Ethical considerations were also at the heart of much criticism of the speaker. At the end of 1994, he announced he would return a $4.5 million book advance that the House Ethics Committee had questioned. Another ethics investigation arose concerning whether Gingrich had used tax-exempt donations to fund a college course he taught while serving in Congress. In 1997, after Gingrich was narrowly reelected as speaker, he was ordered to pay a fine of $300,000 and given an official reprimand for his inappropriate use of tax-exempt funds. The House favored the action by a vote of 395 to 28.
In 1998, a scandal broke that would have a big impact on Gingrich's career. Clinton was alleged to have lied before a federal grand jury about his extramarital affair with White House intern Monica Lewinsky. Gingrich pushed for impeachment and Clinton's removal from office. Congressional hearings and a media frenzy created a backlash against Republicans, as many voters felt they had gone too far.
In the 1998 midterm elections, Republicans lost five seats to Democrats. The tides had turned against Gingrich, and even members of his own party were critical of the speaker's tactics and the image he projected. In November 1998, Gingrich stepped down as speaker. In January 1999, he resigned from his seat in Congress though winning reelection.
Gingrich remained involved in politics, serving as a consultant and television commentator on the Fox News channel. In 2007, he founded American Solutions for Winning the Future, a public policy organization that closed a few years later. In May 2011, Gingrich announced he would seek the Republican nomination for president.
During his campaign, Gingrich tried to position himself as the ideal conservative candidate. He attempted to achieve victory with his calls for a balanced budget, advancements in domestic energy production and religious liberty. But he may be best remembered for his intense attacks on the Republican front-runner Mitt Romney. Gingrich painted a portrait of Romney as an unethical businessman who "looted" business companies.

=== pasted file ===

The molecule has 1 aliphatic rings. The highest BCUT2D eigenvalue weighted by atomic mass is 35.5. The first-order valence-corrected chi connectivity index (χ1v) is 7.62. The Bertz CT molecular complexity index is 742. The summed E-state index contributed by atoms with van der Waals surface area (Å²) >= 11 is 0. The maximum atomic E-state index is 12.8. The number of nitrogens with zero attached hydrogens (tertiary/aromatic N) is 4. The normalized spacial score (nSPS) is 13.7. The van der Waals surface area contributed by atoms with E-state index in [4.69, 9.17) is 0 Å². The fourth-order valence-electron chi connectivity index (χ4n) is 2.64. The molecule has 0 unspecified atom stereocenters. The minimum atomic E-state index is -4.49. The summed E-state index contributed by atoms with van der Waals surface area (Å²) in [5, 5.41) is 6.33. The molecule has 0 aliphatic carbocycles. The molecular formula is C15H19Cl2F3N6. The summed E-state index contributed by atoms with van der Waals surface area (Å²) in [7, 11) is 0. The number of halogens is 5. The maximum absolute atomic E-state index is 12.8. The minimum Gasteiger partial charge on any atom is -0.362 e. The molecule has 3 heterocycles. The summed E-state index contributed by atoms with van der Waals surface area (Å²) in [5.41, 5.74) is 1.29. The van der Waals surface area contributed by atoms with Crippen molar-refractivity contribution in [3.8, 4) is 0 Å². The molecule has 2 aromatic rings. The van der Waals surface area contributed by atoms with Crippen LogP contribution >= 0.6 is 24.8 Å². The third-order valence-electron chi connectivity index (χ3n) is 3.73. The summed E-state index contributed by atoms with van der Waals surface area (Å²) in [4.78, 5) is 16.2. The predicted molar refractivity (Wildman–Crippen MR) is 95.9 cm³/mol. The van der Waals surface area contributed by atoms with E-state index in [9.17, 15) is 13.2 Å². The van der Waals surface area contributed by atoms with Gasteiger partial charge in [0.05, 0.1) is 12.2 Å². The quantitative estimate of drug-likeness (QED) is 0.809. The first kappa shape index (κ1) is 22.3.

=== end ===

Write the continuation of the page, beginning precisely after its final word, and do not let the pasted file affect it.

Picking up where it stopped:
Gingrich made some missteps along the way, receiving bad press for his troubled finances and his disorganized campaign. He also had some offbeat proposals, including the creation of an American colony on the moon. In January 2012, Gingrich won the state primary of South Carolina. He then won his home state of Georgia in March. These proved to be his only two victories. That May, Gingrich finally decided to pull out of the race.
Over the years, Gingrich has written several books, including Lessons Learned the Hard Way (1998), To Save America: Stopping Obama's Secular-Socialist Machine (2010) and A Nation Like No Other: Why American Exceptionalism Matters (2011). He's also co-penned various historical fiction books.
In 2016, Gingrich was back in political headlines when he threw his support behind future President-Elect Donald Trump and encouraged other Republicans to do the same. As the convention in July drew near, it was reported that he was on Trump’s short list as a potential running mate, although Mike Pence was eventually chosen for the role. Nonetheless Trump had promised that Gingrich would have a place in his administration, though Gingrich stated post-election that he wouldn't have a cabinet role and instead work as a strategist. With Trump rolling out announcements reality TV style over his future administration, Gingrich has publicly opposed the idea of Romney becoming secretary of state and has criticized some of Trump's more controversial tweets about voter fraud, saying, “Presidents of the United States can’t randomly tweet without having somebody check it out. . .It makes you wonder about whatever else he’s doing. It undermines much more than just a single tweet."
Newt Gingrich married his high school math teacher Jackie Battley in 1962, when he was 19 years old. The couple had two daughters, Jackie and Kathy, before their divorce in 1980. While married to his first wife, Gingrich had an extramarital affair with Marianne Ginther, whom he had met at a political fundraiser. Ginther and Gingrich married in 1981 and divorced in 2000.
While still married to his second wife, Gingrich had another affair with Hill staffer Callista Bisek. They were married in 2000 shortly after his second divorce. Together the couple creates public policy documentaries through their production company, Gingrich Productions.